NC'S AFRICAN-AMERICAN STUDENTS ARE ARRESTED OR SUSPENDED AT ALARMING RATE: In North Carolina, black students are nearly six times more likely to be arrested at school and school activities than white students, according to recently released federal data analyzed by WRAL News. That disparity is among the worst in the country. Law enforcement arrested more than 600 North Carolina students on public school grounds, during off-campus school activities or on school transportation during the 2015-16 school year, according to the latest data from the U.S. Department of Education. In North Carolina, 9.2 out of every 10,000 black students were arrested, compared to 1.6 white students. Only three other states – West Virginia, Iowa and Rhode Island – had a higher disparity between the arrest rates of black and white students. About 147 out of every 1,000 black students were suspended from North Carolina schools in 2015-16. That's compared to about 44 white students out of every 1,000.
NEW ADVOCACY GROUP TARGETS THOMAS FARR APPOINTMENT IN AD CAMPAIGN: Farr is a Raleigh-based attorney who represented North Carolina Republican lawmakers in cases involving racial gerrymanders and a voter ID law. He also worked for the late Sen. Jesse Helms, including during the 1990 campaign when more than 100,000 mostly black voters in the state were sent a postcard with inaccurate information. The ad plays up his connections to Tom Ellis, another former Helms staffer. Ellis was a director of the Pioneer Fund, "which financed research into theories that blacks are genetically inferior to whites," according to a 1983 Washington Post story about Ellis' nomination fight to be on the Board for International Broadcasting. The ad says that Farr gave a speech in honor of the founder of a hate group (Ellis)," citing the Post story. The liberal Southern Poverty Law Center touts Ellis as Farr's "longtime boss and mentor." Ellis was considered Helms' chief strategist and political alter ego and has recently been involved in the GOP redistricting strategy.
NC GOP BUDGET AMENDMENT SHENANIGANS THE WORST IN DECADES OF BUDGETING: Republicans in the North Carolina legislature are fast-tracking this year's budget adjustments so quickly they're preventing rank-and-file members — particularly Democrats — from formally offering their own changes. House and Senate GOP leaders have been negotiating privately for weeks on how to alter the second year of the two-year government spending plan approved last summer. They expect to unveil the final product as soon as early next week, Republicans said Wednesday, with votes following soon after. What's different this year is a plan by legislative leaders to use a procedural method that prevents amendments to their package, either in committee or during floor debate. Skipping this process completely hasn't happened with a budget since at least the early 1970s, according to Gerry Cohen, a now-retired staff lawyer for the General Assembly.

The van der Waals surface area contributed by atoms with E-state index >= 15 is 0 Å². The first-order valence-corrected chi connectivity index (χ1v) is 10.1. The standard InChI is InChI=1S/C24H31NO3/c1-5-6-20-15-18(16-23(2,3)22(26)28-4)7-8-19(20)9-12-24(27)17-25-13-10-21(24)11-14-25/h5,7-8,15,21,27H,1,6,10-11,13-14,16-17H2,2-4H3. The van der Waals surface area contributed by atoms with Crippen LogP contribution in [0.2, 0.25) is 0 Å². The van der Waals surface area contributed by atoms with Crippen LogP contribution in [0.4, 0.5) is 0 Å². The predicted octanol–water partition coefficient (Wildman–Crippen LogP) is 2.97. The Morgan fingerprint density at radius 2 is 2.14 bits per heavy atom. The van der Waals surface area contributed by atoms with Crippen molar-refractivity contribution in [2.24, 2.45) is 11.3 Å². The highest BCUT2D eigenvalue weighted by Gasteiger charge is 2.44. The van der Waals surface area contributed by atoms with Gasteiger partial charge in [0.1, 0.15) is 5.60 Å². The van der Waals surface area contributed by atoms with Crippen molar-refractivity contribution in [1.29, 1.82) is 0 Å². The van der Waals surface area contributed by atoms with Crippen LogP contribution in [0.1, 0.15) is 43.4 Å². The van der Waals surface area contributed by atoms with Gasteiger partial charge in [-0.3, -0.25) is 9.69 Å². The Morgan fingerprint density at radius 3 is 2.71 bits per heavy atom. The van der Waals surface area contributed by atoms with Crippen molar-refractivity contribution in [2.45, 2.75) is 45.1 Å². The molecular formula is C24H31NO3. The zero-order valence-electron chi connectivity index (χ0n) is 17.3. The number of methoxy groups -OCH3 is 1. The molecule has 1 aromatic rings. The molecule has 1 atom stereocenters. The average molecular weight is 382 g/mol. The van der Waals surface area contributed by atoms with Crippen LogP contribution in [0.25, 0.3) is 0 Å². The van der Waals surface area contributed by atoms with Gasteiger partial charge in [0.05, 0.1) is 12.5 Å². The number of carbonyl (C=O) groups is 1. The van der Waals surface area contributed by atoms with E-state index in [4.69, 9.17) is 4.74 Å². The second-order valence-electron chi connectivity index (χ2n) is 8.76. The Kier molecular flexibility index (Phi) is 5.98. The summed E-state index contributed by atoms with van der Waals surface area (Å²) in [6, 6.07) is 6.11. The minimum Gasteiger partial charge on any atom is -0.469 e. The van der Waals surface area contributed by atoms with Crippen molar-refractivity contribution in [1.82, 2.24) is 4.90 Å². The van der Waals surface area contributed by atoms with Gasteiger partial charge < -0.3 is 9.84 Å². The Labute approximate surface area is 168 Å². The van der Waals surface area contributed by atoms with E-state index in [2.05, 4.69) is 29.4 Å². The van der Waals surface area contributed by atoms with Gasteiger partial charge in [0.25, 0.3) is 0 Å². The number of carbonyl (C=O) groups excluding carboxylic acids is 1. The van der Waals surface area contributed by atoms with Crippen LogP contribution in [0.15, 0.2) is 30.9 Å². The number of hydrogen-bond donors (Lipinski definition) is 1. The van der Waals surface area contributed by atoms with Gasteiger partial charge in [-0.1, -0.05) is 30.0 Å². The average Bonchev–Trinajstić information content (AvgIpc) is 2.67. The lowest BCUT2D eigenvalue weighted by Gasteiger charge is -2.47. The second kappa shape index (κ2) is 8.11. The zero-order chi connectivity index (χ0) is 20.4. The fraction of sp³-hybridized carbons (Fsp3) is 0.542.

CITIZENS COMMENT ON ALLOWING "GRANNY FLATS" AT RALEIGH CITY COUNCIL MEETING: Though they made no official decisions, Raleigh leaders got an earful Wednesday on a long divisive issue — backyard cottages. Supporters of the dwellings vastly outnumbered opponents during a city committee meeting, saying they want to have the cottages without asking their neighbors for permission first. The secondary, standalone buildings — sometimes called granny flats or accessory dwelling units (ADUs) — are normally used as a place for friends or family to live or are rented out for extra income. They are not permitted under Raleigh's laws, but they've been hotly contested for years. Crowder gave each side — those in full support of backyard cottages and those who didn’t — 45 minutes each to address the council members. There was no staff presentation outlining possible rules to allow backyard cottages, and the committee made no recommendation or took action.
NFL OWNERS VOTE TO FINE TEAMS IF PLAYERS KNEEL DURING ANTHEM: Commissioner Roger Goodell said the change was approved unanimously by the owners at their spring meeting in Atlanta, but it was met with immediate skepticism by the players’ union. “We want people to be respectful of the national anthem. We want people to stand,” Goodell said. “That’s all personnel, and to make sure they treat this moment in a respectful fashion. That’s something that we think we owe. We’ve been very sensitive on making sure that we give players choices, but we do believe that moment is an important moment and one that we are going to focus on.” In a sign that players were not part of the discussions, any violations of the policy would result in fines against the team — not the players. The NFL Players Association said it will challenge any part of the new policy that violates the collective bargaining agreement.